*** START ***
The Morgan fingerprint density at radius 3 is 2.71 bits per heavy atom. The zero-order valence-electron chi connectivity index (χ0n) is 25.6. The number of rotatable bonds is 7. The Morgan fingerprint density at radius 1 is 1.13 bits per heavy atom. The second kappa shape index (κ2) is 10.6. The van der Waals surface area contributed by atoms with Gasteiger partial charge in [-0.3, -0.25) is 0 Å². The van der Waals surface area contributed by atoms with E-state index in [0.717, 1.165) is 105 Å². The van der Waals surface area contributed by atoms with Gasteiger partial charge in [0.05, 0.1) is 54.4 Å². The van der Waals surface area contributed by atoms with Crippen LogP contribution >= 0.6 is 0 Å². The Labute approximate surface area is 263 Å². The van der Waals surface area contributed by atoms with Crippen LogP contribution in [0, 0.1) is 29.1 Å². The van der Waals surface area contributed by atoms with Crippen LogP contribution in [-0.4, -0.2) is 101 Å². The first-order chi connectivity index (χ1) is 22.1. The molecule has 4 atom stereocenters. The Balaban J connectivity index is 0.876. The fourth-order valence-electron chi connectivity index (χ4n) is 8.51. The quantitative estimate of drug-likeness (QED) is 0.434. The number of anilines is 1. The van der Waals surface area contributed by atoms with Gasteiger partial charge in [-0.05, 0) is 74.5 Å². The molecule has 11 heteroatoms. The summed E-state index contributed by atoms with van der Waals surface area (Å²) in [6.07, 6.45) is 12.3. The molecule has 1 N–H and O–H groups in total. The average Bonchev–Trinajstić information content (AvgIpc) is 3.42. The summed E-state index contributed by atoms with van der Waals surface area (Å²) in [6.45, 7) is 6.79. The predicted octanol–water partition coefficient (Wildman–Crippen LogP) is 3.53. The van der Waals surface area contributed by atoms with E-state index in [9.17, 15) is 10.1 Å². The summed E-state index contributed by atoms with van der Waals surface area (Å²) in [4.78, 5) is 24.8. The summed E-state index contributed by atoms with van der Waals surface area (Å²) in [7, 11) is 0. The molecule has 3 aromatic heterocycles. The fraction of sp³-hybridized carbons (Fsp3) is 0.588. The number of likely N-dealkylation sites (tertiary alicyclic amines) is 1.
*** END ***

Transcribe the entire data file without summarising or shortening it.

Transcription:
The Morgan fingerprint density at radius 3 is 2.71 bits per heavy atom. The zero-order valence-electron chi connectivity index (χ0n) is 25.6. The number of rotatable bonds is 7. The Morgan fingerprint density at radius 1 is 1.13 bits per heavy atom. The second kappa shape index (κ2) is 10.6. The van der Waals surface area contributed by atoms with Gasteiger partial charge in [-0.3, -0.25) is 0 Å². The van der Waals surface area contributed by atoms with E-state index in [0.717, 1.165) is 105 Å². The van der Waals surface area contributed by atoms with Gasteiger partial charge in [0.05, 0.1) is 54.4 Å². The van der Waals surface area contributed by atoms with Crippen LogP contribution >= 0.6 is 0 Å². The Labute approximate surface area is 263 Å². The van der Waals surface area contributed by atoms with Crippen LogP contribution in [0, 0.1) is 29.1 Å². The van der Waals surface area contributed by atoms with Crippen LogP contribution in [-0.4, -0.2) is 101 Å². The first-order chi connectivity index (χ1) is 22.1. The molecule has 4 atom stereocenters. The Balaban J connectivity index is 0.876. The fourth-order valence-electron chi connectivity index (χ4n) is 8.51. The quantitative estimate of drug-likeness (QED) is 0.434. The number of anilines is 1. The van der Waals surface area contributed by atoms with Gasteiger partial charge in [-0.05, 0) is 74.5 Å². The molecule has 11 heteroatoms. The summed E-state index contributed by atoms with van der Waals surface area (Å²) in [6.07, 6.45) is 12.3. The molecule has 1 N–H and O–H groups in total. The average Bonchev–Trinajstić information content (AvgIpc) is 3.42. The summed E-state index contributed by atoms with van der Waals surface area (Å²) in [6.45, 7) is 6.79. The predicted octanol–water partition coefficient (Wildman–Crippen LogP) is 3.53. The van der Waals surface area contributed by atoms with E-state index in [9.17, 15) is 10.1 Å². The summed E-state index contributed by atoms with van der Waals surface area (Å²) in [4.78, 5) is 24.8. The summed E-state index contributed by atoms with van der Waals surface area (Å²) in [7, 11) is 0. The molecule has 3 aromatic heterocycles. The fraction of sp³-hybridized carbons (Fsp3) is 0.588. The number of likely N-dealkylation sites (tertiary alicyclic amines) is 1.